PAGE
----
Outsiders

Genre fiction has always been aimed at the Outsider, at the person with enough distance from the dominant culture to think critically about it.

It’s just that our definition of Outsider has expanded.

When I was a kid, I felt like an Outsider because I was clumsy and nerdy and socially awkward. The school’s hierarchy enforced that status: football players were in, science geeks were out. Genre fiction was pitched directly at me, giving me an escape from social rejection and poverty and feeding into the sense of wonder I held about the world around me.

I never thought about the fact that, as a white male, the ladder I felt myself to be on the low rungs of was already placed far over the heads of other groups.

As an adult, I no longer feel like an Outsider. Though I undoubtedly am an Outsider when in certain company — I’m an atheist, which puts me out from most of the American populace, and a programmer, which makes my work boring to most people — I don’t feel like one day in and day out.

I’ve come to realize that there are other people who feel much more like Outsiders than I ever did, and that while my Outsider-status has diminished with adulthood, theirs has likely only been enhanced, as their life experiences diverge from what’s considered acceptable in wider society.

These people — women*, people of color, the LBGT community — deserve genre fiction that speaks to them, that talks about their experiences as Outsiders (and Insiders**), that addresses their issues and their needs. I’m glad to see my favorite section of the bookstore embracing them, proud to see us growing up as a subculture.

I still enjoy this fiction, even though I’m straight, and white, and male. Because I remember being the kid that didn’t fit in, that no one wanted to play with, that adults felt uncomfortable around and kids didn’t want to talk to. Sci-fi and fantasy was there for me, and it can and should be there for others, as long as there are outsiders that need it.

The Imagination is a big place. there’s room for all of us.

 

* Which, holy shit, that half of the population should be sidelined in pop culture for so long is mind-boggling
** Everyone that belongs to a subculture outside the norm is automatically an Insider for that subculture

Genre vs Literary Fiction

How can we tell genre fiction from literary fiction? It’s not enough to add some spaceships and call it science fiction. Nor does putting it in a medieval setting automatically make it fantasy.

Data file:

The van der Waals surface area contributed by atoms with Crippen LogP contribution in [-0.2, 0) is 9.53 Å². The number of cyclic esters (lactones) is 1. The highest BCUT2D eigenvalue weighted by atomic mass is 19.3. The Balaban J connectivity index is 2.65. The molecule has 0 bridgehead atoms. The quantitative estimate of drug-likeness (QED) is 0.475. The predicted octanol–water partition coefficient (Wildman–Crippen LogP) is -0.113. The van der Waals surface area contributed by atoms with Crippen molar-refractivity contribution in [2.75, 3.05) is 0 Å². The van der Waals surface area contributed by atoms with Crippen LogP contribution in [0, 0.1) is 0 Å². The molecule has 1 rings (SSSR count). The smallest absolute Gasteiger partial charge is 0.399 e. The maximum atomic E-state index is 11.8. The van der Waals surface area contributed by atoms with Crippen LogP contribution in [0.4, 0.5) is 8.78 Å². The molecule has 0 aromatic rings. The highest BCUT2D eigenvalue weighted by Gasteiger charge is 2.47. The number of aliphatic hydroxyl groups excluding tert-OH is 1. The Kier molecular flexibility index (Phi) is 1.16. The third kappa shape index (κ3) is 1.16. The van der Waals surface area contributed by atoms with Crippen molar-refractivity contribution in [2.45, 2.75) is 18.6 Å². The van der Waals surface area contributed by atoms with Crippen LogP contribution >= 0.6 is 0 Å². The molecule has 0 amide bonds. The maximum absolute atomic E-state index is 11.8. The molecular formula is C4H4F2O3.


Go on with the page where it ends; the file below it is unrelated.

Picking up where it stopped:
I think one part of the difference is that genre fiction seems mainly concerned with jobs, and exciting things happening while people are working those jobs: noble, soldier, scientist, private eye.

Literary fiction is less concerned with jobs, and more concerned with life outside of work: families, holidays, dating. Work is implicitly boring, an obstacle to be overcome.

It’s two polar views of the human condition. In one, work is a calling, and the moral questions revolve around what kind of people get called and how they respond to their calling. In the other, work is background. It’s something that may create conflict, but it’s not usually central to the story.

In other words, fiction written in genre circumstances that doesn’t revolve around work as a calling feels literary, even if it’s set in a far-off alien landscape.

Hence Ian McEwan’s novel Solar, which could have been written as genre fiction, following the career of a scientist toward a breakthrough in cheap solar power, but instead is written in a literary style, more concerned with his life outside of his work and what that says about him.

There’s also Ken Follet’s The Pillars of the Earth, which is sold as literary fiction but to me reads like genre: the central plot-line is the construction of the cathedral, and those called to build it. Characters move in and out of the narrative according to their impact on the cathedral’s construction, and there’s a lot of science-fiction-style description of building techniques.